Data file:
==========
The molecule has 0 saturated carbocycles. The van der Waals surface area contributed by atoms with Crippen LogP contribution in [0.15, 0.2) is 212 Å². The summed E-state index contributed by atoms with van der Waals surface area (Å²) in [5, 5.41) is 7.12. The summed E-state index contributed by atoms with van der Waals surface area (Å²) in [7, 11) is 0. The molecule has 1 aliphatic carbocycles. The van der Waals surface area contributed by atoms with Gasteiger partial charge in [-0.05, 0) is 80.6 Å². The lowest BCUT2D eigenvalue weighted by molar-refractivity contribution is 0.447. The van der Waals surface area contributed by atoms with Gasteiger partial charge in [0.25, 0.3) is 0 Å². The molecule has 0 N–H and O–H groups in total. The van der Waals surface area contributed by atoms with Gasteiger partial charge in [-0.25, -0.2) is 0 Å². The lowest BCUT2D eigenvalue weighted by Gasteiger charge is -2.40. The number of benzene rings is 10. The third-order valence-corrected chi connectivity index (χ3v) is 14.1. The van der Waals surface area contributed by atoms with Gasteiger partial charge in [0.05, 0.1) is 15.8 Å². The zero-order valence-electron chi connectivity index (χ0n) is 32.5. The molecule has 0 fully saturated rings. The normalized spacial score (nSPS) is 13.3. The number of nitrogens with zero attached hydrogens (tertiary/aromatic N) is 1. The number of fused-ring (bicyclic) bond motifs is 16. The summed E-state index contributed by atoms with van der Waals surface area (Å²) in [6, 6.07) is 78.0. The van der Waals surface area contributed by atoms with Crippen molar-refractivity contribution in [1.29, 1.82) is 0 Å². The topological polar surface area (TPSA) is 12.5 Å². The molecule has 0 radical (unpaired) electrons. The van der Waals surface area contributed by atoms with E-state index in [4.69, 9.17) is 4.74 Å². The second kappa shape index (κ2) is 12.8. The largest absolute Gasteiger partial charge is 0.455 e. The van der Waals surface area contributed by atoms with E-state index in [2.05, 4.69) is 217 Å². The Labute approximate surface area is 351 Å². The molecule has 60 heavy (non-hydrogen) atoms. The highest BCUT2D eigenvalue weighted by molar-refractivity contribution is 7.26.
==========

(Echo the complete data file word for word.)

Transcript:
The molecule has 0 saturated carbocycles. The van der Waals surface area contributed by atoms with Crippen LogP contribution in [0.15, 0.2) is 212 Å². The summed E-state index contributed by atoms with van der Waals surface area (Å²) in [5, 5.41) is 7.12. The summed E-state index contributed by atoms with van der Waals surface area (Å²) in [7, 11) is 0. The molecule has 1 aliphatic carbocycles. The van der Waals surface area contributed by atoms with Gasteiger partial charge in [-0.05, 0) is 80.6 Å². The lowest BCUT2D eigenvalue weighted by molar-refractivity contribution is 0.447. The van der Waals surface area contributed by atoms with Gasteiger partial charge in [0.25, 0.3) is 0 Å². The molecule has 0 N–H and O–H groups in total. The van der Waals surface area contributed by atoms with Gasteiger partial charge in [-0.25, -0.2) is 0 Å². The lowest BCUT2D eigenvalue weighted by Gasteiger charge is -2.40. The number of benzene rings is 10. The third-order valence-corrected chi connectivity index (χ3v) is 14.1. The van der Waals surface area contributed by atoms with Gasteiger partial charge in [0.05, 0.1) is 15.8 Å². The zero-order valence-electron chi connectivity index (χ0n) is 32.5. The molecule has 0 fully saturated rings. The normalized spacial score (nSPS) is 13.3. The number of nitrogens with zero attached hydrogens (tertiary/aromatic N) is 1. The number of fused-ring (bicyclic) bond motifs is 16. The summed E-state index contributed by atoms with van der Waals surface area (Å²) in [6, 6.07) is 78.0. The van der Waals surface area contributed by atoms with Crippen molar-refractivity contribution in [1.29, 1.82) is 0 Å². The topological polar surface area (TPSA) is 12.5 Å². The molecule has 0 radical (unpaired) electrons. The van der Waals surface area contributed by atoms with E-state index in [4.69, 9.17) is 4.74 Å². The second kappa shape index (κ2) is 12.8. The largest absolute Gasteiger partial charge is 0.455 e. The van der Waals surface area contributed by atoms with E-state index in [2.05, 4.69) is 217 Å². The Labute approximate surface area is 351 Å². The molecule has 60 heavy (non-hydrogen) atoms. The highest BCUT2D eigenvalue weighted by molar-refractivity contribution is 7.26.